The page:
Representatives from a Moray community are set to mark their becoming part of a region-wide campaign to save local libraries scheduled for closure in a highly unusual fashion.
Regular users of the library in Hopeman are to hold a fancy dress ‘Flash Mob’ at the local library on Thursday at 3.20pm.
The Hopeman library is one of seven set to be closed by Moray Council, with the local independent councillor in the area, Eric McGillivray, a member of the ruling administration group who voted for closure despite warnings that to do so may bring about a legal challenge.
Local resident Vivien Hendry is one of several library users who has joined the ‘Save our Libraries Moray’ campaign. The Moray-wide campaign has sought legal advice on challenging the council decision in the Court of Session.
Ms Hendry said: “It will be a very visual way to show how much the children care about their books and what they will be losing when the library closes.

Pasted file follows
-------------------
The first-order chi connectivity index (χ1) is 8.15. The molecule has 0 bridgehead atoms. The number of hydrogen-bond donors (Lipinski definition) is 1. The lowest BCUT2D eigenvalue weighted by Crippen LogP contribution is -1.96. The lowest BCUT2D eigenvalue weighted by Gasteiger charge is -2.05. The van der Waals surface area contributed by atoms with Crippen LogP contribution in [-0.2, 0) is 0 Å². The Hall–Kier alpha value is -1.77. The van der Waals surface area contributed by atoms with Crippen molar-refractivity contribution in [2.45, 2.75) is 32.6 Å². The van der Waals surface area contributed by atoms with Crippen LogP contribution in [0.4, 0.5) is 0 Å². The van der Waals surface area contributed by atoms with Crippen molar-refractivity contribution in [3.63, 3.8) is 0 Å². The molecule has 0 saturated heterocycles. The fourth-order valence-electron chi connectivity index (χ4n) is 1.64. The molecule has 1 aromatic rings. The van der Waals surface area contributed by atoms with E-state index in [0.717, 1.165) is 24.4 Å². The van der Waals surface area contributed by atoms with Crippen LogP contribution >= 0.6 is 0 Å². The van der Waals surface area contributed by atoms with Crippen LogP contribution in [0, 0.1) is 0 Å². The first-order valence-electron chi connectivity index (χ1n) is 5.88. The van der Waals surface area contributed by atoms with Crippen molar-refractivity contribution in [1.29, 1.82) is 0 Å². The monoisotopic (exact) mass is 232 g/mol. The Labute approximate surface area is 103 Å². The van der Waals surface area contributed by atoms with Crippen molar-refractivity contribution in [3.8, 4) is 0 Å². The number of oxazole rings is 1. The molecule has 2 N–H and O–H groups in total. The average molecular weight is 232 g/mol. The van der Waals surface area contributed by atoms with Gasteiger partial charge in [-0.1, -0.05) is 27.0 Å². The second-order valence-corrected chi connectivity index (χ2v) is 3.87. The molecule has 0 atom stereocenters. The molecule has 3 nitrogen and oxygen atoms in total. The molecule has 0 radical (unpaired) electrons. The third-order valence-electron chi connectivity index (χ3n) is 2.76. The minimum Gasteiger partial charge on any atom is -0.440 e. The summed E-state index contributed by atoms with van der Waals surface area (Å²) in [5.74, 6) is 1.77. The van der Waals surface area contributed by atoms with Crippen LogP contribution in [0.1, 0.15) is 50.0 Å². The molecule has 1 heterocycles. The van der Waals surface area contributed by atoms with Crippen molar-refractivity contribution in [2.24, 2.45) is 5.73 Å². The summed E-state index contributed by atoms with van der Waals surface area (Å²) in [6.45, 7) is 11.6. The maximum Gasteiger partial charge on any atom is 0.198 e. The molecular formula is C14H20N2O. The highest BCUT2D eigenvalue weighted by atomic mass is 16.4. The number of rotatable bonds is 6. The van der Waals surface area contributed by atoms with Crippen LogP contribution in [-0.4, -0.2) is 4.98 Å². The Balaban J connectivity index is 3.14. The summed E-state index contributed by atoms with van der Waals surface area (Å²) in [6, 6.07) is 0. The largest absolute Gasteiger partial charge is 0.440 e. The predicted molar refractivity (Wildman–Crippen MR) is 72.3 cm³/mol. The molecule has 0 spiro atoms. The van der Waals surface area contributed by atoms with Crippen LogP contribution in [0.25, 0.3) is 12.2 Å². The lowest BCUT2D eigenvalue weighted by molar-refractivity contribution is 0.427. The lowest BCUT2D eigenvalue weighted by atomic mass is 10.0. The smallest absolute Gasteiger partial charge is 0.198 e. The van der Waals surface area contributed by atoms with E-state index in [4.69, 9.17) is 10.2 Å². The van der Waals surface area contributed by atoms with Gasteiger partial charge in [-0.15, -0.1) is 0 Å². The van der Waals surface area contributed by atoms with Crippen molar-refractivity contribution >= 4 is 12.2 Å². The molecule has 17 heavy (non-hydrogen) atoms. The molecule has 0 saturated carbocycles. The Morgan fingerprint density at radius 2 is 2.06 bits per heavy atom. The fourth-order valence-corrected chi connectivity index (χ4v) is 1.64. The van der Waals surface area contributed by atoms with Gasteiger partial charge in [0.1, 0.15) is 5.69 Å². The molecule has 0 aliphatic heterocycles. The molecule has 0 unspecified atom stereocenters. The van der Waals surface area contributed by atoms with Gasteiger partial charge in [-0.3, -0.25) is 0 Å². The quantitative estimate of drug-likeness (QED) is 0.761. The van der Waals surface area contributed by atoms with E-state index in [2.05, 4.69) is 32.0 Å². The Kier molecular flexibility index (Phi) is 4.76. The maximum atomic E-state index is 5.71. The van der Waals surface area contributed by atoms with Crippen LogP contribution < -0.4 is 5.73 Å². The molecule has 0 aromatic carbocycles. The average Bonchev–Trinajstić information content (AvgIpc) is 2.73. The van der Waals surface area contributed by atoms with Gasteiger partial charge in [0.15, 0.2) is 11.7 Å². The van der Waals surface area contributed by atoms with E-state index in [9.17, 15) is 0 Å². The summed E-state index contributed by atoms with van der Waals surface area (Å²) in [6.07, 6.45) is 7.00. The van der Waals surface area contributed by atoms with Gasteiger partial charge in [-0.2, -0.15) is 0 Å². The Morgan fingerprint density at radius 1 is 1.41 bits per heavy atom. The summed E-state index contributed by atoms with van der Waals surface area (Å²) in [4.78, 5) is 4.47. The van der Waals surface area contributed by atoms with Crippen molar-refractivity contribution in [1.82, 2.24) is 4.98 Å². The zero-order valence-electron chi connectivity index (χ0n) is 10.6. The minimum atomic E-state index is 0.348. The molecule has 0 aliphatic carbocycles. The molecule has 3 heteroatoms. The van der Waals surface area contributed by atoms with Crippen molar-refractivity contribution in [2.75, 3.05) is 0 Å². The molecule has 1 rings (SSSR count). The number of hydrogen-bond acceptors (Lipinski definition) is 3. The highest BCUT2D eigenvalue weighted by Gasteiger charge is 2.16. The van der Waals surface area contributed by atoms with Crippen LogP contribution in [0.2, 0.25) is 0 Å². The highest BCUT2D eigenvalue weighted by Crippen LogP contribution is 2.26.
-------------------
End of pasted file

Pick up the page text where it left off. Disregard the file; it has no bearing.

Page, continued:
“It is also Children’s Book Week and National Poetry week, I believe. As it stands, by Book Week next year there will be no library in Hopeman.
“The next Scottish Reading Challenge, ‘Made in Scotland’ launches this week too. In the Summer Reading Challenge (Spooky House) there was a high number of Hopeman children taking part who completed it this year – again, next year this will not be possible as things stand, without numerous trips into Elgin.”
Library users will be joined by members of the Hopeman Book Group in Thursday’s protest, with the group also announcing that a new award is to be created for pupils at Hopeman Primary School in memory of former member Helen Harker.
Ms Hendry explained: “The award will be for ‘Endeavour’, not for the highest achieving. Helen used the library until she died recently, studying her entire life. She hated the idea that the library was to close.”